The No Man called my attention to an interesting phenomenon -- the military accounts for a high percentage of pardons that President Bush has issued. Before Monday's batch of 14 pardons, President Bush had issued 157 pardons. 10 of them were for court-martial convictions. With the 14 new pardons, 11 of 171 (or 6.43 percent) are for court-martial convictions.

Looking at pardons by the state in which the convicting federal court is located (combining districts for those states with more than one), only two states' totals exceeded the military's (Texas, 18; South Carolina, 12), while two states (Florida; Georgia) equaled the military's 11.

(One individual pardoned by President Bush in 2006 -- William Grover Frye -- was actually convicted by both an Army GCM and the United States District Court of the Southern District of Indiana.)

Eight of the eleven pardons for court-martial convictions arose from GCMs and three arose from specials. Five were for Air Force convictions, four for Army convictions, two for Navy convictions, and one for a Coast Guard conviction. President Bush has not pardoned any Marines for court-martial convictions.

Tuesday, November 25, 2008

BREAKING NEWS: Gray files for stay in U.S. District Court for the District of Kansas [UPDATED]

Ronald Gray has filed a motion for appointment of counsel and stay of execution in the U.S. District Court for the District of Kansas. Because the Commandant of the USDB is Colonel Gray, the name of the case is Gray v. Gray. The case number is 08-3289-RDR. I've posted the motion on Here's a link.

Golden CAAF Goes to the Solicitor General

Cert granted today in Denedo. See SCOTUSBlog coverage here and the orders list here. Our prior coverage is . . . well everywhere. But, some samplings are here, here, and here.

H/T to Anon 2:45

Monday, November 24, 2008

NMCCA's opinion in Hickman

Here's a link to NMCCA's unpublished opinion in United States v. Hickman, No. NMCCA 200800529 (N-M. Ct. Crim. App. Sept. 18, 2008) (per curiam), which is now pending before CAAF. Even though CAAF granted review only last Thursday, it has scheduled the case for oral argument on 15 December.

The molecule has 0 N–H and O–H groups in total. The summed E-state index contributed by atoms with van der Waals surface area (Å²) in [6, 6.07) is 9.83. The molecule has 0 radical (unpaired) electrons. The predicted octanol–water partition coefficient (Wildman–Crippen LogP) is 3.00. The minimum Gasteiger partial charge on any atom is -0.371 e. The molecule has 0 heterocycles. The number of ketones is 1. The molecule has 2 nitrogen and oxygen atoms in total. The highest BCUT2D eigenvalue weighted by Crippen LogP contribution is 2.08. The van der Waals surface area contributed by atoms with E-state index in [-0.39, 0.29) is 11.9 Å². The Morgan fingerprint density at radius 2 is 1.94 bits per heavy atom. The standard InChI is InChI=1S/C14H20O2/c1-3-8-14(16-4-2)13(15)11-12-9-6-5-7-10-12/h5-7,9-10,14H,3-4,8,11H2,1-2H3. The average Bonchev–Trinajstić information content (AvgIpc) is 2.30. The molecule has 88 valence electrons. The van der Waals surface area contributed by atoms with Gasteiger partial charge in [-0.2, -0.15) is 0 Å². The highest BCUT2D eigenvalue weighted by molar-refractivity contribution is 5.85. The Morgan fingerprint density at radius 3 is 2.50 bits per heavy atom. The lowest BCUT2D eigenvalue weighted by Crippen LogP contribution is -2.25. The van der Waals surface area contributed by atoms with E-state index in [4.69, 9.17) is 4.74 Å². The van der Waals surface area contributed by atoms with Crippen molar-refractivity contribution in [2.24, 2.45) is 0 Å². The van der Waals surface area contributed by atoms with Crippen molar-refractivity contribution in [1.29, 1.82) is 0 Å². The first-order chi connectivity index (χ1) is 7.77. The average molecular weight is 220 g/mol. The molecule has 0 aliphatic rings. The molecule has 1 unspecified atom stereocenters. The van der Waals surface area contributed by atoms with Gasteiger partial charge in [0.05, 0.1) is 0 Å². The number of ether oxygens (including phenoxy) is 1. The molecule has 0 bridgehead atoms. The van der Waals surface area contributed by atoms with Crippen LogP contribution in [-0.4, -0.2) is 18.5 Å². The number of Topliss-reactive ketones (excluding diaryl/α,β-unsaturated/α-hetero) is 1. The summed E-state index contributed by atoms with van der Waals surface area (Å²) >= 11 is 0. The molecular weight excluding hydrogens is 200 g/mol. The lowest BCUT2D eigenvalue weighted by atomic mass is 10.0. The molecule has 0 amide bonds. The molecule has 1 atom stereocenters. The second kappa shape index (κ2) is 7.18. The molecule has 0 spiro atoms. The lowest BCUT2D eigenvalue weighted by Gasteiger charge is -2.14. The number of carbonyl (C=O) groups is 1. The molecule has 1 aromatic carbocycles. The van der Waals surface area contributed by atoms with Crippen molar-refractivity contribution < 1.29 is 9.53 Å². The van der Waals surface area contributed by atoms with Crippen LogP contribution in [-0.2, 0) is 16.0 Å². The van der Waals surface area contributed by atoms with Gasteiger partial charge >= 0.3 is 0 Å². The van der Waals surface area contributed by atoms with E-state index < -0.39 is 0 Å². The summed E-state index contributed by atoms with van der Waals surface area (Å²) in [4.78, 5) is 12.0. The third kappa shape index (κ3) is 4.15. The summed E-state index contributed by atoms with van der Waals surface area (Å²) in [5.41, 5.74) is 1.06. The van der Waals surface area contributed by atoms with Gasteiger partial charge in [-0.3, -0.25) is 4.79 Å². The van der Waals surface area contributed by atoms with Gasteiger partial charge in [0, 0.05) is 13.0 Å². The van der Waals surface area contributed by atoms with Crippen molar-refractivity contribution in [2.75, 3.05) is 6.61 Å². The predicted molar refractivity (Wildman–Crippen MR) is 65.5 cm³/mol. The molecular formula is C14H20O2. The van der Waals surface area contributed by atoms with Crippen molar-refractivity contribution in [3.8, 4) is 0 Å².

Defense rests in Martinez capital court-martial

As reported by the Fayetteville Observer here, the defense rested today in the capital court-martial of United States v. Martinez. Staff Sergeant Martinex didn't take the stand.

Sunday, November 23, 2008

This week in military justice

I hope to make "This week in military justice" a weekly CAAFlog feature every Sunday. But to do that, we'll need your help. If you're aware of a significant military justice event on the upcoming schedule -- such as a CCA oral argument or an important court-martial -- please drop us a line and let us know. As always, you can reach us at (And, as always, we'll assume that any input is not-for-attribution unless you specifically advise us otherwise.)

This week in military justice will include at least two items of significance.

First, on Tuesday, assuming that the case of United States v. Denedo made the Supreme Court's discuss list (and I do assume it did), the justices will consider the SG's cert petition at their Tuesday conference. We expect results of that conference to be announced either Tuesday afternoon or Wednesday. We'll be following developments and will report the outcome.

At the court-martial level, on Monday the defense is expected to rest its case-in-chief in the capital court-martial of United States v. Martinez. The government is expected to begin its case in rebuttal then.

NYT article about Army domestic abuse case

Today's New York Times includes an article (here's a link) suggesting an inadequate response by the Army to a soldier battering his wife at San Angeleno, Texas. The article ran on the front page of the National section. It could produce further reverberations.

US-Iraq SOFA Vote on Wednesday

Looks like US servicemembers will know before the Detroit Lions play whether they'll be packing things up this winter or have a SOFA to rely on after January 1, 2009. AP (via the WSJ, here) reports that Iraqi lawmakers will vote on the current draft of the US-Iraq SOFA on Wednesday, November 26. See our prior coverage, here, and a signed English language version of the proposed SOFA, here.

Saturday, November 22, 2008

Today's Martinez court-martial update

Here's a link to today's Fayetteville Observer report on the Martinez capital court-martial at Fort Bragg. The article indicates that the defense is expected to rest on Monday, with the government's case in rebuttal beginning then.

Military justice intersects with military commissions

COL Stephen Henley, the chief judge of the Army Trial Judiciary, is presiding over the capital Martinez court-martial at Fort Bragg. He was also recently detailed to preside over the trial of Khalid Sheikh Mohammed and four co-conspirators alleged to have conspired to attack the World Trade Center and the Pentagon on 9-11, among other offenses. According to this WRAL report, Judge Henley will recess the ongoing Martinez capital court-martial for the week of 8 December in order to preside over hearings in the Mohammed, et al. case at Guantanamo Bay that week.

Friday, November 21, 2008

CAAF grants review